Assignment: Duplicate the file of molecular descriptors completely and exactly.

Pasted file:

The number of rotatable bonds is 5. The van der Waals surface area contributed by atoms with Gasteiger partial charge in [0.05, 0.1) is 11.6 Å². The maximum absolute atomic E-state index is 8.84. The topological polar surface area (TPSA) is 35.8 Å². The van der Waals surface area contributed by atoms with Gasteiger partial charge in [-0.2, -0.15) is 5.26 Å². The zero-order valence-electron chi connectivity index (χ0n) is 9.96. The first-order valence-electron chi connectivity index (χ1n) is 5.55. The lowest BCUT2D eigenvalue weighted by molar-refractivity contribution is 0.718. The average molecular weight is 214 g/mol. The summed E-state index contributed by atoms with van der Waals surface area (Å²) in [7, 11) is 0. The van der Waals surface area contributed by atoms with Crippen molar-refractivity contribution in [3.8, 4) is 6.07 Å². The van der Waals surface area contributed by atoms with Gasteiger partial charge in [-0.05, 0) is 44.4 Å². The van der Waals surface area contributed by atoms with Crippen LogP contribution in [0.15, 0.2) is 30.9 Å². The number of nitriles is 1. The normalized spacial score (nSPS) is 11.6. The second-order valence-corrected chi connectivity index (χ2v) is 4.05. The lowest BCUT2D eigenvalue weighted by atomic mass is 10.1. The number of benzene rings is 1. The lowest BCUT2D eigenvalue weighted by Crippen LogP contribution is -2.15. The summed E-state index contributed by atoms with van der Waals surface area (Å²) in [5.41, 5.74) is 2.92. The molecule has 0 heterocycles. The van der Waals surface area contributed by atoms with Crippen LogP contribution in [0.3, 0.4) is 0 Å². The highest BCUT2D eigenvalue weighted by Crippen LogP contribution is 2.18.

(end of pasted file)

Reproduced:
The number of rotatable bonds is 5. The van der Waals surface area contributed by atoms with Gasteiger partial charge in [0.05, 0.1) is 11.6 Å². The maximum absolute atomic E-state index is 8.84. The topological polar surface area (TPSA) is 35.8 Å². The van der Waals surface area contributed by atoms with Gasteiger partial charge in [-0.2, -0.15) is 5.26 Å². The zero-order valence-electron chi connectivity index (χ0n) is 9.96. The first-order valence-electron chi connectivity index (χ1n) is 5.55. The lowest BCUT2D eigenvalue weighted by molar-refractivity contribution is 0.718. The average molecular weight is 214 g/mol. The summed E-state index contributed by atoms with van der Waals surface area (Å²) in [7, 11) is 0. The van der Waals surface area contributed by atoms with Crippen molar-refractivity contribution in [3.8, 4) is 6.07 Å². The van der Waals surface area contributed by atoms with Gasteiger partial charge in [-0.05, 0) is 44.4 Å². The van der Waals surface area contributed by atoms with Crippen LogP contribution in [0.15, 0.2) is 30.9 Å². The number of nitriles is 1. The normalized spacial score (nSPS) is 11.6. The second-order valence-corrected chi connectivity index (χ2v) is 4.05. The lowest BCUT2D eigenvalue weighted by atomic mass is 10.1. The number of benzene rings is 1. The lowest BCUT2D eigenvalue weighted by Crippen LogP contribution is -2.15. The summed E-state index contributed by atoms with van der Waals surface area (Å²) in [5.41, 5.74) is 2.92. The molecule has 0 heterocycles. The van der Waals surface area contributed by atoms with Crippen LogP contribution in [0.3, 0.4) is 0 Å². The highest BCUT2D eigenvalue weighted by Crippen LogP contribution is 2.18.